While this novel may not be as fast-paced as the aforementioned novels, it’s well-written, smart and polished in a way those novels and novelists could never be. There’s a, what I’m guessing will be a storyline throughout the series, “Silence of the Lambs” parallel, but I think it works.

I rarely solve the mystery and I did so in this novel and pretty early on. I’ve wracked my brain and I attribute this not to any failing on the novelist but rather it just being on of those occasions in which I had real clarity of thought.

My only sadness is that there are only two novels so far but I suppose that means I have many more to look forward to!

3 of 3 people found this review helpful

  • The Chosen Ones

  • Detective Robyn Carter, Book 5
  • By: Carol Wyer
  • Narrated by: Emma Newman
  • Length: 11 hrs and 57 mins
  • Unabridged
  • Overall
    4.5 out of 5 stars 146
  • Performance
    4.5 out of 5 stars 135
  • Story
    4.5 out of 5 stars 135

On a hot summer’s morning, a young father is found murdered in a cornfield outside the quiet town of Colton, tied to a post, arms spread wide. Detective Robyn Carter is reminded of the crucifixion, and she knows she’s looking for a killer with a twisted sense of right and wrong. Robyn vows she will find the killer - no matter what. But then a local doctor - a popular woman with a young family of her own - is found dead outside her surgery. There are similarities between the first body and hers, and Robyn must take another look at the picture-postcard town, where no one has any enemies.

  • 5 out of 5 stars
  • Completely hooked

  • By Wally on 06-16-18

Sloppy, Sloppy, Sloppy

Overall
2 out of 5 stars
Performance
2 out of 5 stars
Story
2 out of 5 stars

Reviewed: 10-16-18

This novel starts out strong but the ending is clunky, anti-climactic, and just plain silly. Robyn refers to the murderer as having become “careless and sloppy” toward the end. I think the author is projecting.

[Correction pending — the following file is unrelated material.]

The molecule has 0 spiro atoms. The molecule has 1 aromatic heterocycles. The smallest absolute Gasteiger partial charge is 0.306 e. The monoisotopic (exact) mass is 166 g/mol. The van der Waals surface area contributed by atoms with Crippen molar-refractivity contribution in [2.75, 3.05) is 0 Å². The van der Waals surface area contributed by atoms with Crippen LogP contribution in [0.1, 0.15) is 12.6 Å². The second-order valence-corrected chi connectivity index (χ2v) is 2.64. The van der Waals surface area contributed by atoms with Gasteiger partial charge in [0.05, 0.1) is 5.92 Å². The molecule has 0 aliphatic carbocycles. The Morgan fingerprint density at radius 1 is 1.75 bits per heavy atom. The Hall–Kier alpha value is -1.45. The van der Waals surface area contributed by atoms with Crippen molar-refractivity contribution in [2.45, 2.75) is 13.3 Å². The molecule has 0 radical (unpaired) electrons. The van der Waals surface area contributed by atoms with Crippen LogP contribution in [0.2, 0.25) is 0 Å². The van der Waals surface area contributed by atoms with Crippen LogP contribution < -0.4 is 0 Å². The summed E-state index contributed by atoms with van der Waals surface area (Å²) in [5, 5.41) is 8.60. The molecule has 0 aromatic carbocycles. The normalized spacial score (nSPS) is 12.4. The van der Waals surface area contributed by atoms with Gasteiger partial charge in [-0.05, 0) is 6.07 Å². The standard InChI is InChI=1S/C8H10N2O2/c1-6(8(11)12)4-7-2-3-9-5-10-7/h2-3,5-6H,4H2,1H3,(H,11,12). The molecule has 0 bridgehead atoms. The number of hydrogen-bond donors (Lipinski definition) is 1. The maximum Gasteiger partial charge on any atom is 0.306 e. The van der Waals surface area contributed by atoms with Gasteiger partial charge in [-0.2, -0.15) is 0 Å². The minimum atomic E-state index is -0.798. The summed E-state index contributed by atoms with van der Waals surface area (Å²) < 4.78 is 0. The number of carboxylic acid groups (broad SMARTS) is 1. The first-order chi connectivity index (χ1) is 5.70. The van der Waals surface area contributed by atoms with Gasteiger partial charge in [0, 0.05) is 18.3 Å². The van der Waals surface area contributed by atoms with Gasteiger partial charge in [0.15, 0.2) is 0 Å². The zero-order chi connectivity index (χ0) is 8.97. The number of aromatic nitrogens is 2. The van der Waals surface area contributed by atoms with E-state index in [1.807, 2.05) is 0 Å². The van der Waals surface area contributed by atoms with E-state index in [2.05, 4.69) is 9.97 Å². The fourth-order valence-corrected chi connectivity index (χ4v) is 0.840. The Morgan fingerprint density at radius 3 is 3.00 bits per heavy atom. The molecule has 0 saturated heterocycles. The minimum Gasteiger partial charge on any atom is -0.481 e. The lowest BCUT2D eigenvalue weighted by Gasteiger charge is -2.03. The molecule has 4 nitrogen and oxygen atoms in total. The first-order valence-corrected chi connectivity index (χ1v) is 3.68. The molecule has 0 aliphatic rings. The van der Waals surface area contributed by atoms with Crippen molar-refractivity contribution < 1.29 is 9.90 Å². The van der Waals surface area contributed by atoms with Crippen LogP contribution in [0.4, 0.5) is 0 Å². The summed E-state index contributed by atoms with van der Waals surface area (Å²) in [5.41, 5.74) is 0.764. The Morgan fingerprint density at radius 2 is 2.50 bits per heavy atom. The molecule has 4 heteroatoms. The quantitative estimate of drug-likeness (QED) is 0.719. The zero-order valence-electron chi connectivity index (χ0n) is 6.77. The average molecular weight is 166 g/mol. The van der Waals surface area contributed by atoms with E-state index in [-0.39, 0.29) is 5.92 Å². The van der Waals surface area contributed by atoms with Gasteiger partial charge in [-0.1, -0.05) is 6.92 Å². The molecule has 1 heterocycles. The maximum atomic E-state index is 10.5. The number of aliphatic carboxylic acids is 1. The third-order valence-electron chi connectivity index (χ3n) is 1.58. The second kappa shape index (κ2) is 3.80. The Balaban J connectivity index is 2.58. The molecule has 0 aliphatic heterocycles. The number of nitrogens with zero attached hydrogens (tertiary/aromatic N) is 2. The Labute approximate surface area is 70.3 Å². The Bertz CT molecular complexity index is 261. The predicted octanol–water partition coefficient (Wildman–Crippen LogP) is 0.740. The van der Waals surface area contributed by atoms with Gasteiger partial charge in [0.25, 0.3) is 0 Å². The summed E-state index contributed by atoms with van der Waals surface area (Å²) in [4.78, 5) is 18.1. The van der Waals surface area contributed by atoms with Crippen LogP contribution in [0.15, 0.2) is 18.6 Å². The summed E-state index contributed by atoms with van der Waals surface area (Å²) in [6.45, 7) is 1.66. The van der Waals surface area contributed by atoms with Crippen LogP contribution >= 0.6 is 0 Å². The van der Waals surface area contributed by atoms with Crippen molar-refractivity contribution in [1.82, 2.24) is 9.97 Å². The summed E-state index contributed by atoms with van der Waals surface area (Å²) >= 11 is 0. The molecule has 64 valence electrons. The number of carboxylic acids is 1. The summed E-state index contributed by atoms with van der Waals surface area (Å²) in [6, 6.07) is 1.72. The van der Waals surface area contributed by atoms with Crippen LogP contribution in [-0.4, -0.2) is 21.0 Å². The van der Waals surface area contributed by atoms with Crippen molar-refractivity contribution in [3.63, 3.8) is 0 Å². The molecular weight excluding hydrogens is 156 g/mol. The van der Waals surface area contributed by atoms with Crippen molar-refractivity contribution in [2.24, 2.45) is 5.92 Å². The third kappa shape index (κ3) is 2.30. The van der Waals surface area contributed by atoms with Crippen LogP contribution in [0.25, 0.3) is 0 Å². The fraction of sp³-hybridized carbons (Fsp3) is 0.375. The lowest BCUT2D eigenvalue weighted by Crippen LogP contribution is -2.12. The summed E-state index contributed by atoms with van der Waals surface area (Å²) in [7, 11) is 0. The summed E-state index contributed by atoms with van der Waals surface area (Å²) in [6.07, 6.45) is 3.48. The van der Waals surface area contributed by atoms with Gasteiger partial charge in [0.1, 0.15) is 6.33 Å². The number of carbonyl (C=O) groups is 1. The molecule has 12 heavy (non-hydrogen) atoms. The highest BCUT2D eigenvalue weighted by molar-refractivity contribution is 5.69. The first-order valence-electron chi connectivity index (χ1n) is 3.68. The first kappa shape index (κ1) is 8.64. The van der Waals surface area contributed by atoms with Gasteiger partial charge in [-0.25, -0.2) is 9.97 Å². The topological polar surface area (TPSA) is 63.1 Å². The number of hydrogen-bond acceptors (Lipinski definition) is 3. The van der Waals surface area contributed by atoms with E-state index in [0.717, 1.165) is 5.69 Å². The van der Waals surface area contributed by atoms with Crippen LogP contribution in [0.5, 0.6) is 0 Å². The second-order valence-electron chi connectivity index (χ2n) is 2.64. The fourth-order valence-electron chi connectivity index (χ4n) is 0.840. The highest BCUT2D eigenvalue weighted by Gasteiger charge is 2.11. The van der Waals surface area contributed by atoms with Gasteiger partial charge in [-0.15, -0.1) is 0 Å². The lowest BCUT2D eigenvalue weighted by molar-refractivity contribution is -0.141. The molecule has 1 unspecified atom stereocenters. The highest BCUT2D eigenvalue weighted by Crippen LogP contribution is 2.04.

Notes on general continuity issues for the author, editor, publisher, audiobook producer, and narrator. (Spoilerish)

(1) Robyn refers to the cat, Schrodinger, as having belonged to “a retired widow who had been murdered”. WRONG! Schrodinger was Tessa’s cat, Tessa the young, vibrant, single woman FROM JUST THE PREVIOUS NOVEL!!! Seriously? Does anyone read these books before they’re published? Does the author not keep an index of all her characters? Please don’t treat your readers like we’re stupid. We should not know more about the characters’ history than you do!

(2) The aunt has a Barbadian accent so why doesn’t her sister??? Hmmmm?

(3) Let’s talk about the aunt’s voice. Not only does she have this lilting, Barbadian accent but it’s like the voice of the narrator at the beginning of a Disney movie reading the prologue to a fairytale. That was an odd choice.

(4) How could the aunt have been so unaware of how the children were being treated? And how could they have missed school for days and/or weeks on end without any school official raising the alarm? Is this supposed to be one of those “suspension of disbelief” scenarios?

(5) And last but not least, we hear the memories of a character who is long since dead well before the novel begins. That’s bizarre. You couldn’t even come up with a diary entry or something akin to that? That’s lazy writing.

Where are the editors?

That is all.